Lower Silesia’s capital was declared as the most valued city in Poland for managers and experts. Such conclusion may be drawn from research conducted by an international recruitment agency. Attractive earnings, high-level university education and acceptable costs of leases are the most important advantages in favour of Wrocław.
Results of a study conducted by Antal International recruitment agency are commented by the newspaper Dziennik Gazeta Prawna in an article entitled “Wrocław Outstrips Warsaw by Two Lengths”. Research proves that 67% of respondents (experts and managers) declares that Wrocław is the most attractive place for work from their point o view. Cracow has been indicated by 45.2% and the Polish capital was placed third with 43% of votes.
One of the reasons for Wrocław being valued so much is the rate of earnings. ‘Level of earnings in cities like Wrocław or Cracow is nearly the same as those in Warsaw with still lower property prices and rents. Also the standard offered by the two agglomerations is important: number of restaurants, shops or venues providing entertainment is as rich as in the capital. Two more advantages of new leaders are the high level of education and developing infrastructure. This draws investors, who open new factories, service centres or research facilities – claims Dziennik Gazeta Prawna.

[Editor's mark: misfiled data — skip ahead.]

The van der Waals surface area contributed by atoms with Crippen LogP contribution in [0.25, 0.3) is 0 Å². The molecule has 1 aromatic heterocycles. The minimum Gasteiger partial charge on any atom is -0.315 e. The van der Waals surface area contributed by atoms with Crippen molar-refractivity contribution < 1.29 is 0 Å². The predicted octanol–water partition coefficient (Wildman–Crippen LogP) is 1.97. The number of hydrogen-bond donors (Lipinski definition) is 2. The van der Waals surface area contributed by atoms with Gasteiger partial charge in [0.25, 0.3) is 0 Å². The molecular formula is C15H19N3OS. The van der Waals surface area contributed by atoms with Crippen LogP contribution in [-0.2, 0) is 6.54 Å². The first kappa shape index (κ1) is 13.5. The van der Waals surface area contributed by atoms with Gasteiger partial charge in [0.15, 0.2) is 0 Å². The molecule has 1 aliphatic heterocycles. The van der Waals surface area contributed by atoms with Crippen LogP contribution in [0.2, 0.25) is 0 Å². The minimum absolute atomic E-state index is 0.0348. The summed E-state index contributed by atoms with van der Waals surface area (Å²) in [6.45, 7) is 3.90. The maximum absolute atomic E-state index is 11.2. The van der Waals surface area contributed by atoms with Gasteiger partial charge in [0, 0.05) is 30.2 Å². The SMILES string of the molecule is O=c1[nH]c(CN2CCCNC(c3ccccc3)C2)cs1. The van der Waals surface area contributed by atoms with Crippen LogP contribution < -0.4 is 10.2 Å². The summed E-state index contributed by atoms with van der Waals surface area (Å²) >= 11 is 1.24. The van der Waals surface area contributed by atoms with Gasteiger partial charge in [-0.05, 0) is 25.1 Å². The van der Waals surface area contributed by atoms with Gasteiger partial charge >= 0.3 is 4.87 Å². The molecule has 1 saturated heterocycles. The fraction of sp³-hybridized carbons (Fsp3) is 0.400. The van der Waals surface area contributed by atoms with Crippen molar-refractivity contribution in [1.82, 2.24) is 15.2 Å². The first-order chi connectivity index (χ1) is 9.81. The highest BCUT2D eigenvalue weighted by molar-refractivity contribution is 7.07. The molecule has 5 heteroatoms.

Author of the article emphasizes the particular good repute of Wrocław among experts from IT, telecommunications, home appliances and automotive sectors. Business leaders such as Tieto, LG or Sharp “suck engineers out of the market. Large demand causes the payroll to rise. For now the gross income of a mid-level engineering manager is about 7-10 000 PLN, but top managers get between 20 and 30 thousand. That is approximately the same as in Warsaw.
Mr. Artur Skiba, managing director of Antal International and vice-president of Recruitment Agencies’ Association, comments the result of his company’s survey, by saying that nowadays many executives from Warsaw declare a will to take up employment in Wrocław and move there.
In the future this will result in the decrease of Warsaw’s dominant role as the largest labour market for experts and specialists. ‘Even now many global companies maintain their Warsaw headquarters but move their production, logistics and finances to a different city, where costs are lower. This process increases as the infrastructure develops. It is therefore not unlikely that when the network of motorways is finally built, the capital will be degraded even further.’ – comments DGP.